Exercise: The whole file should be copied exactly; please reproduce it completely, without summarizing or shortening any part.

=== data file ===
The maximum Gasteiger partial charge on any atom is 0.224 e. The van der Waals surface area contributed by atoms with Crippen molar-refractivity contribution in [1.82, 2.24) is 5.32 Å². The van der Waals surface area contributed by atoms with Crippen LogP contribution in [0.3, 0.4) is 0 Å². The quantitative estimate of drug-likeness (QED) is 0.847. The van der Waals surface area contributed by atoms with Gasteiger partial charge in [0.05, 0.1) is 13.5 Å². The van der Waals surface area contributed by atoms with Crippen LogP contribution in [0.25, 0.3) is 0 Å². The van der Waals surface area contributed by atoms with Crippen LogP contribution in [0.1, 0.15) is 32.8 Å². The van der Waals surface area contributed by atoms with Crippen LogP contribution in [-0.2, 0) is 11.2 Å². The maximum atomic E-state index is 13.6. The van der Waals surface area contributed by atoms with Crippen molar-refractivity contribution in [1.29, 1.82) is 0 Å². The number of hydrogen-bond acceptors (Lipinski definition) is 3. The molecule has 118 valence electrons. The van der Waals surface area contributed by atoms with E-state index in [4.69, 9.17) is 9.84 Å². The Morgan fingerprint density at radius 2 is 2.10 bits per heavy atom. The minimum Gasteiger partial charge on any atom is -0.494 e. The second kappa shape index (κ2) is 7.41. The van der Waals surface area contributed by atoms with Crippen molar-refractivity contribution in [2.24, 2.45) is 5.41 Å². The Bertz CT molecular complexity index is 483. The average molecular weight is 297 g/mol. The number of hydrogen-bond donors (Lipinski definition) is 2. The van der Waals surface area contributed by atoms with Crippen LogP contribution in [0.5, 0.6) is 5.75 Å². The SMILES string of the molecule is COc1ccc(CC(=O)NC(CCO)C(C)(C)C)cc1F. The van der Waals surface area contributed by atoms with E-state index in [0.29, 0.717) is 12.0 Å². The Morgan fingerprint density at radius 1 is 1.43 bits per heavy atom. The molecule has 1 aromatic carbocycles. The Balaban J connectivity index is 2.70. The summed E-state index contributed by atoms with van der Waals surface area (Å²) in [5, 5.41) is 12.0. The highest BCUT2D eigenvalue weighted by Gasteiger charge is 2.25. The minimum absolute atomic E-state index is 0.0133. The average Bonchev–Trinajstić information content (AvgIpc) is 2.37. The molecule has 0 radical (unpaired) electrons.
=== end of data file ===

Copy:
The maximum Gasteiger partial charge on any atom is 0.224 e. The van der Waals surface area contributed by atoms with Crippen molar-refractivity contribution in [1.82, 2.24) is 5.32 Å². The van der Waals surface area contributed by atoms with Crippen LogP contribution in [0.3, 0.4) is 0 Å². The quantitative estimate of drug-likeness (QED) is 0.847. The van der Waals surface area contributed by atoms with Gasteiger partial charge in [0.05, 0.1) is 13.5 Å². The van der Waals surface area contributed by atoms with Crippen LogP contribution in [0.25, 0.3) is 0 Å². The van der Waals surface area contributed by atoms with Crippen LogP contribution in [0.1, 0.15) is 32.8 Å². The van der Waals surface area contributed by atoms with Crippen LogP contribution in [-0.2, 0) is 11.2 Å². The maximum atomic E-state index is 13.6. The van der Waals surface area contributed by atoms with Crippen molar-refractivity contribution in [1.29, 1.82) is 0 Å². The number of hydrogen-bond acceptors (Lipinski definition) is 3. The molecule has 118 valence electrons. The van der Waals surface area contributed by atoms with E-state index in [4.69, 9.17) is 9.84 Å². The Morgan fingerprint density at radius 2 is 2.10 bits per heavy atom. The minimum Gasteiger partial charge on any atom is -0.494 e. The second kappa shape index (κ2) is 7.41. The van der Waals surface area contributed by atoms with Crippen molar-refractivity contribution in [2.24, 2.45) is 5.41 Å². The Bertz CT molecular complexity index is 483. The average molecular weight is 297 g/mol. The number of hydrogen-bond donors (Lipinski definition) is 2. The van der Waals surface area contributed by atoms with Crippen LogP contribution in [0.5, 0.6) is 5.75 Å². The SMILES string of the molecule is COc1ccc(CC(=O)NC(CCO)C(C)(C)C)cc1F. The van der Waals surface area contributed by atoms with E-state index in [0.29, 0.717) is 12.0 Å². The Morgan fingerprint density at radius 1 is 1.43 bits per heavy atom. The molecule has 1 aromatic carbocycles. The Balaban J connectivity index is 2.70. The summed E-state index contributed by atoms with van der Waals surface area (Å²) in [5, 5.41) is 12.0. The highest BCUT2D eigenvalue weighted by Gasteiger charge is 2.25. The minimum absolute atomic E-state index is 0.0133. The average Bonchev–Trinajstić information content (AvgIpc) is 2.37. The molecule has 0 radical (unpaired) electrons.